ISLAMOPHOBIA 2017, CHALLENGES FOR US ALL
LOOKING BACK, LOOKING AHEAD
MONDAY 20TH NOVEMBER 2017 | LONDON
Lecture and Discussion
An event to mark the 20th anniversary of the Runnymede report on Islamophobia, 1997
Introduced and chaired by Abdoolkarim Vakil.
Welcome address by Baroness Valerie Amos CH PC.
Baroness Julia Neuberger – Looking back, looking ahead.
Lecture by Robin Richardson, Us and Them in this Age of Anxiety: past, present and possible futures, with responses by S. Sayyid.
Attendance is free of charge, but space is limited and prior booking is therefore essential. If you would like to reserve a place please book at Eventbrite.
Welcome – Chair Abdoolkarim Vakil.
19.00 – 19.15: Welcome address by Baroness Valerie Amos.
19.15 – 19.35: Baroness Julia Neuberger – Looking back, looking ahead
19.35 – 20.05: Robin Richardson – Us and Them in this Age of Anxiety: past, present and possible futures.
20.05 – 20.25: Response: S. Sayyid.
20.25 – 21.00: Audience Q & A.
21.00: Chair to close: followed by refreshments.
Date: 20th November 2017
Time: 19:00 – 21:00
Location: Khalili Lecture Theatre, School of Oriental and African Studies (SOAS)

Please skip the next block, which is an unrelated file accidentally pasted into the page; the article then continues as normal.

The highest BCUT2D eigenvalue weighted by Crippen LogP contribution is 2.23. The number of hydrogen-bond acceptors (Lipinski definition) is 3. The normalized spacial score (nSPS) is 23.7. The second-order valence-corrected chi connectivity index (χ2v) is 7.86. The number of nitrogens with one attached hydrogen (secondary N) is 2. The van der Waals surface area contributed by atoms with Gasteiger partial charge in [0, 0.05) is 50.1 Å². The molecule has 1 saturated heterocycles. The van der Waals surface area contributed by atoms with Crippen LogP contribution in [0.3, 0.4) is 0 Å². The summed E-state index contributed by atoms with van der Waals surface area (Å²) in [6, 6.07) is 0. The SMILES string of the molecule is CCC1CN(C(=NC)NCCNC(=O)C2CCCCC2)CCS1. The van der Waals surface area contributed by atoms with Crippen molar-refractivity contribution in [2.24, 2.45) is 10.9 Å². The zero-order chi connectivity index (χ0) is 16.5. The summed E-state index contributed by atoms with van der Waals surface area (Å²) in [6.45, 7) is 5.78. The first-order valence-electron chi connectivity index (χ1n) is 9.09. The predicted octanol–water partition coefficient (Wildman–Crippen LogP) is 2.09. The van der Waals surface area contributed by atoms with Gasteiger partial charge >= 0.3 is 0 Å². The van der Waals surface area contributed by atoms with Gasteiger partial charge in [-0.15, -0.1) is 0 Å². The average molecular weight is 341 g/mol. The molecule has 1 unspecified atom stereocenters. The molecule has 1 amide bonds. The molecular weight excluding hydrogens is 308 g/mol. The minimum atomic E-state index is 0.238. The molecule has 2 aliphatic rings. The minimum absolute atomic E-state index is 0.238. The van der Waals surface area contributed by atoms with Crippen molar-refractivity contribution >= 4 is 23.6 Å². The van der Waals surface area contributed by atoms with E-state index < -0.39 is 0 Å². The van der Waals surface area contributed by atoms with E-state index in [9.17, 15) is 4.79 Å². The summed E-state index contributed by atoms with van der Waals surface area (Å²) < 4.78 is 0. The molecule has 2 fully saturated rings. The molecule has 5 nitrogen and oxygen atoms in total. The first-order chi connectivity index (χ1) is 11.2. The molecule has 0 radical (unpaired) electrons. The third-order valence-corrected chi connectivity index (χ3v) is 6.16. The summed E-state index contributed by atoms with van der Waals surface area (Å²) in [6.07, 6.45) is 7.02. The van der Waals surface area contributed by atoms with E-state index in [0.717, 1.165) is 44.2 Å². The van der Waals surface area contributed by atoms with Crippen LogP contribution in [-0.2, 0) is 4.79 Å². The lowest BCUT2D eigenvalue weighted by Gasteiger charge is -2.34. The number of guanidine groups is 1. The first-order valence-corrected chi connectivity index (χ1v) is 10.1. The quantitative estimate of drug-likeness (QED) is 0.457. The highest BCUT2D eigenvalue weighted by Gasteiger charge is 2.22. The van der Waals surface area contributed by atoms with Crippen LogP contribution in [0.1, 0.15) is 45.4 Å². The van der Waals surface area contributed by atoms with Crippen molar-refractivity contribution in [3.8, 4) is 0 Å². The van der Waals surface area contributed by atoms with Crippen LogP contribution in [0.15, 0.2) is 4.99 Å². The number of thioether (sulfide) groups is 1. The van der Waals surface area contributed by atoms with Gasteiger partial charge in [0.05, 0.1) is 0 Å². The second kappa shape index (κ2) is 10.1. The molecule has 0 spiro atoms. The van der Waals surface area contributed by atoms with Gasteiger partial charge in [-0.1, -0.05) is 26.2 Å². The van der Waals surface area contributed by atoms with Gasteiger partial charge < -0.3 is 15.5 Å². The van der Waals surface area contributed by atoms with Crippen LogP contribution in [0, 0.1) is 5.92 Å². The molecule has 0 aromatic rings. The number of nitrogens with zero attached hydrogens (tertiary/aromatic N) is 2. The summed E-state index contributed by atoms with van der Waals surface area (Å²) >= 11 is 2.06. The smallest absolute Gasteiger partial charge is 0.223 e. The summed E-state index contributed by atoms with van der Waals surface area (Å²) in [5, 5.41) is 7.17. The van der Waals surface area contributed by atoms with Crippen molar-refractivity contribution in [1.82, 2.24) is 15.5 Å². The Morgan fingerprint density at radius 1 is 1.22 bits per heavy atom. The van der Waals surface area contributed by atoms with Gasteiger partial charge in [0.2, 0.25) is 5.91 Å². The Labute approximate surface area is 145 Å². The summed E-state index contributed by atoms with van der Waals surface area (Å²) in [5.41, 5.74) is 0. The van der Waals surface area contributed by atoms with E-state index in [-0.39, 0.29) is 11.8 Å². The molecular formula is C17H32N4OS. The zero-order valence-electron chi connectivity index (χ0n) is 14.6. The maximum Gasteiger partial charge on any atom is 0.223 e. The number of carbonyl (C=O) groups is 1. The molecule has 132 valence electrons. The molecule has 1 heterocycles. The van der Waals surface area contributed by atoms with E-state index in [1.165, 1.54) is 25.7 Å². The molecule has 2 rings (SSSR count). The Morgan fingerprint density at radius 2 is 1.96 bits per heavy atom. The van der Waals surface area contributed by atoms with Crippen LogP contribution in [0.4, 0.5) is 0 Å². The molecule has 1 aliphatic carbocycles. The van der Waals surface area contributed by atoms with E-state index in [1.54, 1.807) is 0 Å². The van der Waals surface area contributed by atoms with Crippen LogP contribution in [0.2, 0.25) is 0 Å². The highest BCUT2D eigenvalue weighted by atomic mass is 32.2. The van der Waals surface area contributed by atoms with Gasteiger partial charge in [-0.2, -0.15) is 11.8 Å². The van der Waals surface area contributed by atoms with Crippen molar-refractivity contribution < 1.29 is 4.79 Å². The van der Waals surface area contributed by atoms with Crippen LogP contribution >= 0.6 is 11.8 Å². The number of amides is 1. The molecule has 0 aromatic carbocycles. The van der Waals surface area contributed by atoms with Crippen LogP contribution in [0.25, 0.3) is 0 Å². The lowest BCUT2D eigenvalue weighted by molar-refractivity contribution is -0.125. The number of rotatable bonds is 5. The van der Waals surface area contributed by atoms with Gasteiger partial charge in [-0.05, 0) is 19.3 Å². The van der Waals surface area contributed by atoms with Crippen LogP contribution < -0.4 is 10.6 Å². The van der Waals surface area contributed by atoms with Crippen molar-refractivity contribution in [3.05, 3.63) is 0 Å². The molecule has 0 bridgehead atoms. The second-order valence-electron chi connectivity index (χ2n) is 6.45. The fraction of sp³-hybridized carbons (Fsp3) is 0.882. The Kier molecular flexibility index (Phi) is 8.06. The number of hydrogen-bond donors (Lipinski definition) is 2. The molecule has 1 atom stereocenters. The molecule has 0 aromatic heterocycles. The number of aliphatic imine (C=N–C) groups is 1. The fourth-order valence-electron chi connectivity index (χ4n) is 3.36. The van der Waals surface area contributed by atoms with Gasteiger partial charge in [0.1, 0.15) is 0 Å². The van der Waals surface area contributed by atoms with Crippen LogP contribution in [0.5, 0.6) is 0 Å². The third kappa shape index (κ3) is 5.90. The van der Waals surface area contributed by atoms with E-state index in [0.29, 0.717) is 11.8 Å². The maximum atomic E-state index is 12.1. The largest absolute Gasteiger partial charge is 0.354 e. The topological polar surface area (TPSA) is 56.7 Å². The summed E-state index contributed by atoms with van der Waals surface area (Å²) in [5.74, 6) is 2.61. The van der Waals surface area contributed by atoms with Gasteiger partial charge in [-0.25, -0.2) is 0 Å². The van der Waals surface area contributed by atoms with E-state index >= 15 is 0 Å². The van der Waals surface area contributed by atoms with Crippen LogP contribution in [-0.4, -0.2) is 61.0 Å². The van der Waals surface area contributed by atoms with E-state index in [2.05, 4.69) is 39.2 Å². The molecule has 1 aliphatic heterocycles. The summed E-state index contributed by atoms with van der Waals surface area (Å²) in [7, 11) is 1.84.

University of London, Thornhaugh Street, Russell Square, London WC1H 0XG
Notes on speakers
Baroness Valerie Amos joined as Director of SOAS University of London in September 2015. From 2010, she served as
Baroness Julia Neuberger is the Senior Rabbi at the West London Synagogue. In the 1990s she was a trustee of the Runnymede Trust and was instrumental in setting up the Runnymede Commission on British Muslims and Islamophobia. Her publications include The Moral State We’re In (2005). She was raised to the peerage in 2004 and sits in the House of Lords as a crossbencher.
Robin Richardson is a former director of the Runnymede Trust. Publications for which he has acted as editor or co-editor include A Very Slight Sleeper – the persistence and dangers of antisemitism (1994), Islamophobia—a challenge for us all (1997), The Future of Multi-Ethnic Britain – the Parekh report (2000), Pointing the Finger – Islam and Muslims in the British media (2011) and Living with Difference – community, diversity and the common good (2015).
S. Sayyid is Professor of Social Theory and Decolonial Thought at the University of Leeds. He is the author of numerous works on Islamism, Islamophobia, critical theory; and the founding editor of ReOrient: The Journal of Critical Muslim Studies.
LECTURE NOTES FROM LEEDS AND LONDON BY ROBIN RICHARDSON